To rule out the possibility that the lack of amplification of viral sequences was due to degradation of the gDNA template and/or presence of PCR inhibitors the 30 (18 patients and 12 controls) newly prepared samples and also the initial gDNA samples showing no XMRV amplification (57 patient and 67 control samples) were analyzed by gel electrophoresis and by PCR amplification of known genomic sequences (the house-keeping gene β-actin and a fragment of the human chromosome X [Genebank accession: NT_079573]). The latter was amplified with the GAPDH specific primers designed Lombardi et al. . Which in addition to match the GAPDH mRNA sequence between nucleotides 107 and 334 corresponding to exons 1 and 2 and their corresponding location on chromosome 12, also match the human genomic X chromosome GRCh37.p10 contig sequence between positions 2499130 and 2498903. All 75 patient and the 79 control samples showed gDNA larger than 23 kb and showed positive amplification of both fragments, allowing us to conclude that lack of XMRV amplification is neither due to lack of gDNA integrity nor to the presence of PCR amplification inhibitors (Additional file 2: Figure S2). In addition, sensitivity assays of env and gag sequences showed detection of 1–10 copies from the pcDNA3.1-XMRV control spiked into 1 μg of human gDNA (Figure 1, panels B and C) indicating that lack of detection is most likely due to lack of infection.
Additional file 2: Figure S2. gDNA preparations from PBMCs were intact and pure. Panel A: representative gDNA from 9 patient samples (lanes 1–9) and 9 healthy controls (lanes 10–18) (0.5 μg/lane) visualized in a 1% real-safe stained agarose gel. Panel B: PCR products amplified from the same samples with either the previously described GAPDH primers (227 bp)  (upper) or the in-house designed β-actin set (lower) (416 bp); lane 19 shows a negative control with no DNA. All samples were visualized in 2% real-safe stained agarose gels. M: lambda phage HindIII DNA marker (Biotools) (panel A); M: 100 bp ladder marker (Promega)(panel B).
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Lack of amplification of MLV gag related sequences
In order to determine whether the samples analyzed could contain other retroviruses partially related to the MLV virus, the nested PCR amplifications were performed at lower annealing temperatures up to 5°C below primers melting temperature (Tm), which would allow annealing to, and thus amplification of non-perfect matches. Under these permissive amplification conditions, several bands were obtained with both the GAG-I-F and GAG-I-R set and more abundantly with the NP116/NP117 set (Figure 2). No bands were obtained for the env set of primers under these same amplification conditions (data not shown). Although most bands had a smaller size, some of them showed a molecular weight close to the expected gag MLV or XMRV product size. However, sequencing of these PCR amplified fragments confirmed that all of them corresponded to unspecific amplification of human genomic sequences.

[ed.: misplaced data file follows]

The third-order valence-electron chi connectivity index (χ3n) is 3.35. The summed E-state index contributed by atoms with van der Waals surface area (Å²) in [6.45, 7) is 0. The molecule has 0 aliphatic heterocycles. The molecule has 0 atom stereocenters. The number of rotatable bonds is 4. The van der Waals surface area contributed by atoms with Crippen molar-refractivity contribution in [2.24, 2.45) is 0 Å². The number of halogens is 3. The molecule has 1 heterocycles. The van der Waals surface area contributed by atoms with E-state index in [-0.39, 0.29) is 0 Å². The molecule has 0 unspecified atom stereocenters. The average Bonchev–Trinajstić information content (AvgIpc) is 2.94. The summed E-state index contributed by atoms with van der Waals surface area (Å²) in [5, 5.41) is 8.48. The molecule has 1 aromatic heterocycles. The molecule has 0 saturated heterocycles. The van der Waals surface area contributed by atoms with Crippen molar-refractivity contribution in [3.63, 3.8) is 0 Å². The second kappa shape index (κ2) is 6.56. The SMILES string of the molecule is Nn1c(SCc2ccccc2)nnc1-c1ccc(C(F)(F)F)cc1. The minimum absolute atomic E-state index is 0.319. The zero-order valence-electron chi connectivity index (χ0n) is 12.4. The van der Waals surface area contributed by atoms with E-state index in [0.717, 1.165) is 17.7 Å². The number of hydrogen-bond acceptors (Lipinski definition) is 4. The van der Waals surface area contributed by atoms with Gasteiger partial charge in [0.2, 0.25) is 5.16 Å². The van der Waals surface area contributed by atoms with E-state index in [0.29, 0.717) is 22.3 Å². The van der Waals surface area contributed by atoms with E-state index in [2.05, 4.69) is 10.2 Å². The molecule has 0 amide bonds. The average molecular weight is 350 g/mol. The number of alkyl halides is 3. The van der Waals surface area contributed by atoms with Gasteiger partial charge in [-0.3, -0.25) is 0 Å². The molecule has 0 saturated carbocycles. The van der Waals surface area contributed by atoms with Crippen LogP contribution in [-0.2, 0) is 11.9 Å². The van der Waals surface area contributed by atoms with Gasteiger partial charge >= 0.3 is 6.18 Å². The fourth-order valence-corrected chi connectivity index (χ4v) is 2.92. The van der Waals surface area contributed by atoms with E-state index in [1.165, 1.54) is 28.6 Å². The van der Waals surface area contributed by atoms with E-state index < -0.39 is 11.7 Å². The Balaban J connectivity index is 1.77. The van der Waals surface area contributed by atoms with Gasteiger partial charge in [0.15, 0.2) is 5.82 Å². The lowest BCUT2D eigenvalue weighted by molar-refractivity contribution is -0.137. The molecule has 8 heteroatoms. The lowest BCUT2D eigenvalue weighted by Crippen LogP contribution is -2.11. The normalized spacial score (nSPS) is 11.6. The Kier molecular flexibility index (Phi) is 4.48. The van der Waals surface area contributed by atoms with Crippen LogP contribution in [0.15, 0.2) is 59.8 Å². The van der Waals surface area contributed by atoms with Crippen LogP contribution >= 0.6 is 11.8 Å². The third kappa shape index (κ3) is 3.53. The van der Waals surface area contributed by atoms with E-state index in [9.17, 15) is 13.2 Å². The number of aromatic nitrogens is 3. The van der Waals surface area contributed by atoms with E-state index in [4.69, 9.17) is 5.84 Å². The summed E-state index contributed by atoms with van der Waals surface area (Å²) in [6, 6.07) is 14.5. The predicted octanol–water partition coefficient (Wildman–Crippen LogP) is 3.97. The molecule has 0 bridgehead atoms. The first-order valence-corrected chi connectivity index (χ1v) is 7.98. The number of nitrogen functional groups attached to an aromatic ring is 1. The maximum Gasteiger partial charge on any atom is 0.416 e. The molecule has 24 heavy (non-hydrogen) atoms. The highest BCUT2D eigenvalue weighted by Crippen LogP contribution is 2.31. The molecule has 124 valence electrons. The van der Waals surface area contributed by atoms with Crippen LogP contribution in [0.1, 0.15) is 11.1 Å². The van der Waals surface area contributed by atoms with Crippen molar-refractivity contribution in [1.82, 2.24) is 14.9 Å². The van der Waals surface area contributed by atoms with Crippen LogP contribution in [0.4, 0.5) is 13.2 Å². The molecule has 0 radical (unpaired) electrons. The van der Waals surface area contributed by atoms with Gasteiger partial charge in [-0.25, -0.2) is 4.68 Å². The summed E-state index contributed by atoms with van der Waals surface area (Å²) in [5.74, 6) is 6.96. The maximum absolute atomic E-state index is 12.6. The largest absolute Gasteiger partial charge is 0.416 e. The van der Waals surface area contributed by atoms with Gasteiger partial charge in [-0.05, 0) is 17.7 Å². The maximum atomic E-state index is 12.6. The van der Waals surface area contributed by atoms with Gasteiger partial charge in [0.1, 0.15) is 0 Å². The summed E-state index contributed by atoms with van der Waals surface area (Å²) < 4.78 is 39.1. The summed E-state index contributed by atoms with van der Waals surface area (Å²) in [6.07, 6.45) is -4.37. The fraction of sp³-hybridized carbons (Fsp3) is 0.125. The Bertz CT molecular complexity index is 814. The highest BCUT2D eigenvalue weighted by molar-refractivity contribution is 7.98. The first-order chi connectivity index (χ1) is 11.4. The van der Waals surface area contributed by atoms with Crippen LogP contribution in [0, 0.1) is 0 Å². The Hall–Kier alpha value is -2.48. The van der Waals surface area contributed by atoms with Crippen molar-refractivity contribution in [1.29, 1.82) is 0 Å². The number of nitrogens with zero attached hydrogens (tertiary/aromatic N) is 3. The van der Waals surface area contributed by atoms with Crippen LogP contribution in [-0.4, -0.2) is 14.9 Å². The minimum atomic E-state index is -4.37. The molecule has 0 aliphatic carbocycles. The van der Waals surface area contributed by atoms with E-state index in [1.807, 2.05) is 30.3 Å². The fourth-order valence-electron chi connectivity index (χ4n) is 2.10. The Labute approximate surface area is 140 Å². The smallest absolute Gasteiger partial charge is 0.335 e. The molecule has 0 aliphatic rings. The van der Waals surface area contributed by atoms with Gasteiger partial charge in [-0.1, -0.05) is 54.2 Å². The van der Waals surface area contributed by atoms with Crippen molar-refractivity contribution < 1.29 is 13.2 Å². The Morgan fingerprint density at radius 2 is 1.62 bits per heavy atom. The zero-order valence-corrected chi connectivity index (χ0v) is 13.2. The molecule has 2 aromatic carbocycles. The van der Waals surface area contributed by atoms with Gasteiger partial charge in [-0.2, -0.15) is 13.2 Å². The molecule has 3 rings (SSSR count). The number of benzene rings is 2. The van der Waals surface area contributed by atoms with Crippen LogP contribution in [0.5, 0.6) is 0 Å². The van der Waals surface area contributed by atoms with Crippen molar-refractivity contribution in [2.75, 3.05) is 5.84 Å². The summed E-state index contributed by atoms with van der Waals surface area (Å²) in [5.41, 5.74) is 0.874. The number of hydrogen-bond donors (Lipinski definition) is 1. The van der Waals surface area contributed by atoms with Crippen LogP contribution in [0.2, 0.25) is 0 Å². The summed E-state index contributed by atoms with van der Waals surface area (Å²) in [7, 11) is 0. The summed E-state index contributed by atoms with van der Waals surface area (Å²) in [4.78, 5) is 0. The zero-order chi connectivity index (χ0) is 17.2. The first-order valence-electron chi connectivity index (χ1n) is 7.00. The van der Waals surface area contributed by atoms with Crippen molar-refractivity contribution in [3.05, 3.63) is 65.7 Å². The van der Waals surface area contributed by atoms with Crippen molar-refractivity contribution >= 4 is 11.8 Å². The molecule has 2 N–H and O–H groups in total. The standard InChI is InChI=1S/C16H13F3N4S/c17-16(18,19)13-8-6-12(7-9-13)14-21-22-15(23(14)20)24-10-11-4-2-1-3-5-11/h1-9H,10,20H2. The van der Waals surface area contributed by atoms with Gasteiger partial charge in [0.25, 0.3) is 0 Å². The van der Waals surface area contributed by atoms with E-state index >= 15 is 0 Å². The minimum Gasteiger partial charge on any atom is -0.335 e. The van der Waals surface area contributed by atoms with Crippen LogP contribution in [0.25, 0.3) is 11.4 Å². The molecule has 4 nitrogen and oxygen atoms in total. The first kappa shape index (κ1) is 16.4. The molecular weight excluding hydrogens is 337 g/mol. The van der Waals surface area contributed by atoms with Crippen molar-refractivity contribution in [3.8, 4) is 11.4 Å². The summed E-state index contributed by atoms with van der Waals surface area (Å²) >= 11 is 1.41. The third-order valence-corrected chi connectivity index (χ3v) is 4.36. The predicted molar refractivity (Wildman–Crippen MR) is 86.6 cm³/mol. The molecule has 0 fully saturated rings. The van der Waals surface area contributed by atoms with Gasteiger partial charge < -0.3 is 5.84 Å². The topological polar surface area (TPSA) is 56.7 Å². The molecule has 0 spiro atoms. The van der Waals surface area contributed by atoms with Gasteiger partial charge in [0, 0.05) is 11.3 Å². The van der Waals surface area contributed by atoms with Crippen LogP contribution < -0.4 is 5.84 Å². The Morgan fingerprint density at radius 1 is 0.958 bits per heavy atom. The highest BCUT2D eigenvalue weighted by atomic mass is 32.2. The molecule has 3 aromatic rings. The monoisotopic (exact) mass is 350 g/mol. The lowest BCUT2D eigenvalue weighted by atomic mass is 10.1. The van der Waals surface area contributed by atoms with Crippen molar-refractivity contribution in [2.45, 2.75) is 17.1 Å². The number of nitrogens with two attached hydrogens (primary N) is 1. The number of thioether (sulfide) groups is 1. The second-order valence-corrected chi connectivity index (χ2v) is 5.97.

Figure 2. Amplified products with gag primers were unspecific. Representative nested PCR amplification of 17 gDNA samples from 9 patient samples (lanes 1–9) and 8 healthy controls (lanes 10–17) visualized on 2% agarose real-safe stained gels. Lane 18 corresponds to the VP62 XMRV positive control and lane 19 is a negative control with no DNA template. M is the 100 bp ladder marker (Promega). Panel A shows the products amplified with the GAG-I-F and GAG-I-R primers (410 bp) [7,44] while Panel B shows the products of the NP116 and NP117 primers (380 bp) . All amplifications were performed under the permissive conditions described in materials and methods.
Lack of HTLV-2 or related sequences amplification
An additional objective of the present study was to determine whether the participating fibromyalgia patients suffering of chronic fatigue were infected with the HTLV-2 retrovirus formerly related to chronic fatigue patients .
Using a similar nested PCR based approach used to screen XMRV and MLV-related sequences the gDNA samples of patients and controls were rescreened; this time HTLV-2 sequence specific primers under formerly described conditions  were used.